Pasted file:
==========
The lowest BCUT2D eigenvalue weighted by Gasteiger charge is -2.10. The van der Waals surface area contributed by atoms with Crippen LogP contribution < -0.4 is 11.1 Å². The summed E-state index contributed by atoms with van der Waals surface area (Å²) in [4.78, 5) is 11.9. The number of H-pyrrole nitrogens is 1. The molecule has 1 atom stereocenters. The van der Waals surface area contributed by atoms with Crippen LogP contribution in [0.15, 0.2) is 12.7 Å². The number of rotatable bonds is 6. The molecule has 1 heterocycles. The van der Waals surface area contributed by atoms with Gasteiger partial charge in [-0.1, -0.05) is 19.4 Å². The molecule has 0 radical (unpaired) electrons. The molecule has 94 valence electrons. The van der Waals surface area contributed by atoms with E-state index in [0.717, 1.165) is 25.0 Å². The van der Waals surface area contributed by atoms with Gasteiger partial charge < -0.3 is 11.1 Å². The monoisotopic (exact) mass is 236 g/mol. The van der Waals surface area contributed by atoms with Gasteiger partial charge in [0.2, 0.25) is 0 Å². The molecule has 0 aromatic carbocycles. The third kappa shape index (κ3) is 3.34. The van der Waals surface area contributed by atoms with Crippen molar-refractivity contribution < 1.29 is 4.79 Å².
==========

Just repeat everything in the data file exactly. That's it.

The lowest BCUT2D eigenvalue weighted by Gasteiger charge is -2.10. The van der Waals surface area contributed by atoms with Crippen LogP contribution < -0.4 is 11.1 Å². The summed E-state index contributed by atoms with van der Waals surface area (Å²) in [4.78, 5) is 11.9. The number of H-pyrrole nitrogens is 1. The molecule has 1 atom stereocenters. The van der Waals surface area contributed by atoms with Crippen LogP contribution in [0.15, 0.2) is 12.7 Å². The number of rotatable bonds is 6. The molecule has 1 heterocycles. The van der Waals surface area contributed by atoms with Gasteiger partial charge in [-0.1, -0.05) is 19.4 Å². The molecule has 0 radical (unpaired) electrons. The molecule has 94 valence electrons. The van der Waals surface area contributed by atoms with E-state index in [0.717, 1.165) is 25.0 Å². The van der Waals surface area contributed by atoms with Gasteiger partial charge < -0.3 is 11.1 Å². The monoisotopic (exact) mass is 236 g/mol. The van der Waals surface area contributed by atoms with Gasteiger partial charge in [0.2, 0.25) is 0 Å². The molecule has 0 aromatic carbocycles. The third kappa shape index (κ3) is 3.34. The van der Waals surface area contributed by atoms with Crippen molar-refractivity contribution < 1.29 is 4.79 Å².